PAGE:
Research

We study how genes control life processes in homeostasis and organismic responses to extreme physical chemical conditions. Low temperature (hypothermia) and reduced oxygen (hypoxia) pervasively affect cellular metabolism and physiology, decelerate organismic biological time and trigger instinctive animal behaviors. Many species in nature have evolved unique traits to respond and adapt to severe hypothermia/hyperthermia/hypoxia. We use 1) genetically tractable C. elegans mutants isolated from large-scale screens with abnormal behavioral and extremophile-like phenotypes and 2) Mangrove Killifish, the only known self-fertilizing vertebrate with genetics similar to that of C. elegans and known extreme physiological phenotypes, as discovery tools. We also culture mammalian neural stem cells ex vivo from hibernating ground squirrels to unravel cellular intrinsic mechanisms of hypoxia/hypothermia tolerance.

With multidisciplinary approaches and technologies, our long-term goal is to understand how animals integrate interoceptive states with environmental stimuli through nervous/vascular/respiratory systems to coordinate internal homeostasis and tolerance of severe abiotic stresses. This will identify new mechanisms of extreme physiology and general principles of biological adaptation, with potential applications in organ transplantation, reversible cryo-preservation and novel therapeutics to treat metabolic, neurological and ischemic disorders.

Main projects include:

Discovering Novel Conserved Mechanisms for Animal Response to Hypoxia and Reoxygenation

Deprivation of oxygen and subsequent reoxygenation cause pathological responses in many disorders, including ischemic stroke, heart attacks, angina (chest pain), reperfusion injury and inflammatory pain. How animals use molecules and cells to sense tissue hypoxia and reoxygenation during ischemia and reperfusion pain and prevent injury are long-standing questions of key biomedical importance. We have used the nematode C. elegans to study responses to oxygen deprivation and restoration and discovered a behavior called the O2-ON response (hyperactivity triggered by reoxygenation, see Figure below and a Movie) that models key aspects of mammalian tissue response to reperfusion injury and inflammatory pain (Ma et al. 2012 Neuron; Ma et al. 2013 Science). From unbiased genetic screens, we identified a novel evolutionarily conserved pathway that controls this behavior.

The O2-ON response is driven by cytochrome P450 oxygenase-generated eicosanoids (known mammalian inflammatory pain mediators and potent vascular modulators) during reoxygenation and reflects aversive behavioral response to pain-like sensing of tissue reoxygenation. We aim to identify the still unknown receptors for cytochrome P450-generated EET-type encosanoids, to elucidate their mechanisms of action in behavior and extend C. elegans studies to mammals to determine roles of key homologous genes in mouse models of ischemic diseases (stroke and heart attack).

In addition, we are developing a strategy using both C. elegans and human cells to identify pathways and functions of novel conserved genes with proof-of-concept analysis of several genes related to human ischemic and neuro-inflammatory disorders. The strategy takes advantage of C. elegans in highly saturated mutagenesis screens, and combines this classic approach with modern RNA-seq and CRISPR technologies and should help lay the foundation for understanding disease mechanisms and identifying new therapeutic targets.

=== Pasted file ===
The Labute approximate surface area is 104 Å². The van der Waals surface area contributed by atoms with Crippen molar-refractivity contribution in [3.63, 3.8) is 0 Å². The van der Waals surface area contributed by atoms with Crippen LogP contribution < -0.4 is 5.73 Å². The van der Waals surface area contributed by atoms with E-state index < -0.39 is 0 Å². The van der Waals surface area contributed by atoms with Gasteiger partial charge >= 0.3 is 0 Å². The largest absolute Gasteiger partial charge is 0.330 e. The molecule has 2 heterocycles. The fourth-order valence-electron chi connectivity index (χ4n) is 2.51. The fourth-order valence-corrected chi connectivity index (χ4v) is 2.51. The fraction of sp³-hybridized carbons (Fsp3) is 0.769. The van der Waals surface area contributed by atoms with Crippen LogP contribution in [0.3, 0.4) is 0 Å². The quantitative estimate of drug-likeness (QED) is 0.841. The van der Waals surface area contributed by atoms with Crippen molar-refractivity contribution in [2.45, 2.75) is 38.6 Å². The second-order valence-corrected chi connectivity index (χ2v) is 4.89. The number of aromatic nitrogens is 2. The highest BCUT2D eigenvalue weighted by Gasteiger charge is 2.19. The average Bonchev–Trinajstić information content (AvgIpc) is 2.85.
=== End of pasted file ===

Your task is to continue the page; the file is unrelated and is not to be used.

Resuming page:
Genetic Screens for Novel Interoceptive Receptors

How animals sense internal physiological states (interoception) to maintain homeostasis remains a largely uncharted territory in biology. Key questions concerning the molecular and neural basis of interoception remain unanswered. For example, how changes in levels of specific nutrients, blood pressure and oxygen in the body are detected by sensory molecules and circuits is still largely unknown.

We are performing unbiased mutagenesis screens in C. elegans and Mangrove Killifish (the "Vertebrate C. elegans" that is similarly self-fertilizing) to identify novel genes and pathways that mediate homeostatic responses to changes in temperature, levels of oxygen and nutrients, key components for cellular energetics. We are currently focusing on a number of novel conserved transmembrane and membrane-less organelle proteins that likely constitute receptors or components of sensing machineries for key physiological cues and modulators.

Mammalian Models to Understand Mechanisms of Innate Tolerance to Ischemia-reperfusion Injury

The ground squirrel Spermophilus tridecemlineatus and their isolated adult neural stem cells in culture are highly tolerant of hypoxia-reoxygenation; the tolerance likely helps them to cope with low oxygen during hibernation. In mice, there are striking natural variations between different strains (e.g. SWR vs 129sv) in hypoxia perception and susceptibility to ischemia-reperfusion injury. The underlying genetic basis is largely unknown. We are interested in developing these rodent models (both in vivo and in cell culture) to identify novel mechanisms of tolerance to ischemic reperfusion injury.